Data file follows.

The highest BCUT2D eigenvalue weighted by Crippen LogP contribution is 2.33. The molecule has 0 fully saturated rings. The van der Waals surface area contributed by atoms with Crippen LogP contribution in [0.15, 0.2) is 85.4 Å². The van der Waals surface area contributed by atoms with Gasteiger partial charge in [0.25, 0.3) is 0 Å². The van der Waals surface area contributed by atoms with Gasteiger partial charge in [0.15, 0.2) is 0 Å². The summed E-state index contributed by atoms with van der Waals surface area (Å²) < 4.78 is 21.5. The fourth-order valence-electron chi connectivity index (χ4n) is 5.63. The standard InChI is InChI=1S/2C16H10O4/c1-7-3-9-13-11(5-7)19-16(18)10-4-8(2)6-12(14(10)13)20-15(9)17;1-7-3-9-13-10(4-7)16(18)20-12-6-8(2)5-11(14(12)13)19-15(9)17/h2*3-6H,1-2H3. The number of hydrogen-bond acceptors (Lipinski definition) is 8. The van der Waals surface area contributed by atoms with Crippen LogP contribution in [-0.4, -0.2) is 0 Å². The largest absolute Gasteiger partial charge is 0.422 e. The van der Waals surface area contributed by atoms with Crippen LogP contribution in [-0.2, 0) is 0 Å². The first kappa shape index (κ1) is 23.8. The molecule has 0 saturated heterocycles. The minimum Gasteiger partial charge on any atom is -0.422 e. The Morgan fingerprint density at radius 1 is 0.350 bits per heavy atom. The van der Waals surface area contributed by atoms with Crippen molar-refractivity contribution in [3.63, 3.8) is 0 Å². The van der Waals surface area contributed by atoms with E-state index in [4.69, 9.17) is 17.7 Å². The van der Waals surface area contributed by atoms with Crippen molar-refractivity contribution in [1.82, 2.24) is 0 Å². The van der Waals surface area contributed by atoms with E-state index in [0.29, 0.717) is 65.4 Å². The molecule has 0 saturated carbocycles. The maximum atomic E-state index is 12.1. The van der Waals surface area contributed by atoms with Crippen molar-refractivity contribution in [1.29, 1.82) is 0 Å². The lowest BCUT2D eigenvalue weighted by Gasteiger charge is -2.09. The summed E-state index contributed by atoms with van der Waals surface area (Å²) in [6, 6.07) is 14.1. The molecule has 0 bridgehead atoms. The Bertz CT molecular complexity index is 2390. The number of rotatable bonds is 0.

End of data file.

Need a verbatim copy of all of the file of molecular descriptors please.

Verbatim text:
The highest BCUT2D eigenvalue weighted by Crippen LogP contribution is 2.33. The molecule has 0 fully saturated rings. The van der Waals surface area contributed by atoms with Crippen LogP contribution in [0.15, 0.2) is 85.4 Å². The van der Waals surface area contributed by atoms with Gasteiger partial charge in [0.25, 0.3) is 0 Å². The van der Waals surface area contributed by atoms with Gasteiger partial charge in [0.15, 0.2) is 0 Å². The summed E-state index contributed by atoms with van der Waals surface area (Å²) < 4.78 is 21.5. The fourth-order valence-electron chi connectivity index (χ4n) is 5.63. The standard InChI is InChI=1S/2C16H10O4/c1-7-3-9-13-11(5-7)19-16(18)10-4-8(2)6-12(14(10)13)20-15(9)17;1-7-3-9-13-10(4-7)16(18)20-12-6-8(2)5-11(14(12)13)19-15(9)17/h2*3-6H,1-2H3. The number of hydrogen-bond acceptors (Lipinski definition) is 8. The van der Waals surface area contributed by atoms with Crippen LogP contribution in [-0.4, -0.2) is 0 Å². The largest absolute Gasteiger partial charge is 0.422 e. The van der Waals surface area contributed by atoms with Crippen LogP contribution in [-0.2, 0) is 0 Å². The first kappa shape index (κ1) is 23.8. The molecule has 0 saturated heterocycles. The minimum Gasteiger partial charge on any atom is -0.422 e. The Morgan fingerprint density at radius 1 is 0.350 bits per heavy atom. The van der Waals surface area contributed by atoms with Crippen molar-refractivity contribution in [3.63, 3.8) is 0 Å². The van der Waals surface area contributed by atoms with E-state index in [4.69, 9.17) is 17.7 Å². The van der Waals surface area contributed by atoms with Crippen molar-refractivity contribution in [1.82, 2.24) is 0 Å². The van der Waals surface area contributed by atoms with E-state index in [0.29, 0.717) is 65.4 Å². The molecule has 0 saturated carbocycles. The maximum atomic E-state index is 12.1. The van der Waals surface area contributed by atoms with Crippen molar-refractivity contribution in [1.29, 1.82) is 0 Å². The lowest BCUT2D eigenvalue weighted by Gasteiger charge is -2.09. The summed E-state index contributed by atoms with van der Waals surface area (Å²) in [6, 6.07) is 14.1. The molecule has 0 bridgehead atoms. The Bertz CT molecular complexity index is 2390. The number of rotatable bonds is 0.